Sun Records on CMT | Sneak Peek feat. Darius Rucker as Johnny Bragg

Darius Rucker

Darius Rucker, who has guest starred on TV series like CBS’s Hawaii Five-0 (as a bomb-contractor) and CMT’s Still the King (as Jesus) makes another CMT appearance this week, playing real-life singer Johnny Bragg of Fifties vocal group the Prisonaires on Sun Records. As they are headed into the Sun studios in shackles in an exclusive clip from the episode, premiering Thursday, March 23rd, Bragg and the Prisonaires sing a cappella. Elvis Presley (played by Drake Milligan) is seen too, driving by in a pick up and smiling as he hears the group. (See the Youtube video below.)


With 20-foot walls, topped with five feet of electrically charged barbed wire, the Tennessee State Prison in Nashville was built to keep its prisoners protected from the public – and vice versa. The improbable story of the Prisonaires is the focus of this episode of Sun Records, with Rucker stepping into the shoes (and stripes) of Prisonaires lead singer Johnny Bragg, who made records for Sam Phillips and the Sun label at the exact same time as he was serving a sentence for six counts of rape.


A singer since childhood, Bragg had been incarcerated in 1943, at age 17, and had joined a gospel quintet in the prison shortly after his term started. After a falling-out, he and two of the members of that group, William Stuart and Ed Thurman, both improsoned multiple year stretches for homicide, began singing with Marcel Sanders, John Drue and recent arrivals. As the Prisonaires, radio producer Joe Calloway, who was putting together a news report from the penitentiary found the group. With the assistance of warden James Edwards, they were given a performance slot on the radio by Calloway.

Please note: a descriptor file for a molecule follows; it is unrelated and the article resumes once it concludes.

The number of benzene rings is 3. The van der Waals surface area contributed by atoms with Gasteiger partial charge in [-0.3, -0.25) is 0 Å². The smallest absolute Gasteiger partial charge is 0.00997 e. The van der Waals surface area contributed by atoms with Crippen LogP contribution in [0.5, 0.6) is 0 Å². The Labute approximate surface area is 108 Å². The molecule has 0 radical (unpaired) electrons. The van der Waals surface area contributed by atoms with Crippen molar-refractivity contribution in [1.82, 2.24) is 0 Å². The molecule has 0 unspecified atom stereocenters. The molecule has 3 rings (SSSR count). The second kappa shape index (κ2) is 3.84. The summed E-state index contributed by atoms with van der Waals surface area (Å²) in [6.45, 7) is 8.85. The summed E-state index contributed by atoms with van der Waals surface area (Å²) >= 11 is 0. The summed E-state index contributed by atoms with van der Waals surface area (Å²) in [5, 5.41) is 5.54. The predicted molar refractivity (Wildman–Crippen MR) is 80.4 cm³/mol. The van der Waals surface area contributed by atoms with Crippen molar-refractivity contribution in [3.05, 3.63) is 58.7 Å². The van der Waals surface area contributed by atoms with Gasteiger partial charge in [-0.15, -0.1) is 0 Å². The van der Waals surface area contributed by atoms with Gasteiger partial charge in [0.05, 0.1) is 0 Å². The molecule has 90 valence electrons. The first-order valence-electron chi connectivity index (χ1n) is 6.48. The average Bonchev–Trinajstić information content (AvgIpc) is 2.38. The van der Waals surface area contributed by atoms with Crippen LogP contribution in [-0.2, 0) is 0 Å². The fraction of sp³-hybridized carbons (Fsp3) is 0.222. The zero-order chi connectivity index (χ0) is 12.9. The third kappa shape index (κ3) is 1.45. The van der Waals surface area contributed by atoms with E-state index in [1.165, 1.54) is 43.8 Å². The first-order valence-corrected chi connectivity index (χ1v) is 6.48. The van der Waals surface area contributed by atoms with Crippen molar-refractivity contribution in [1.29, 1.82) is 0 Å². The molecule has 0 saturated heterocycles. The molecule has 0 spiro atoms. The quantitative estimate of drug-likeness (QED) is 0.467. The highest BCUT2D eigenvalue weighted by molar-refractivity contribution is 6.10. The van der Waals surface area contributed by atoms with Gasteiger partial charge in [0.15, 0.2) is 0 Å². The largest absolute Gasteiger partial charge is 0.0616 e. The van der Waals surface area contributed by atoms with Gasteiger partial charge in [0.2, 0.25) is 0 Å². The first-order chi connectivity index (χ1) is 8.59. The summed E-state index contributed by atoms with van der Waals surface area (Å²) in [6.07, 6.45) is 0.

Phillips had the group carried via armed guard and driver to Memphis to record at Sun Studios, where they cut the melancholy “Just Walkin’ in the Rain,’ a doo wop hit with unforgettable vocal harmonies. Then-Tennessee Governor Frank Clement felt the group would be a valuable asset in his continuing prison-reform system, and the Prisonaires afterwards sang for several dignitaries and stars, including President Harry S Truman.



“Just Walkin’ in the Rain,” which sold more than 50,000 copies upon its release, was after a huge pop hit for singer Johnnie Ray in both the U.S. and the U.K. But it absolutely was the Prisonaires’ variation which was said to have greatly influenced young Elvis Presley in his decision to approach Sun about recording with the label. Presley signed to Sun the subsequent year, and also would see Bragg in penitentiary in 1961.The group would never have another hit, but the Prisonaires continued to record with Bragg as the only remaining original member, with other members moving on after serving their sentences. Bragg, whose sentence was commuted by Governor Clement, spent time in and out of prison until 1977. He died in Nashville at age 79 in 2004.


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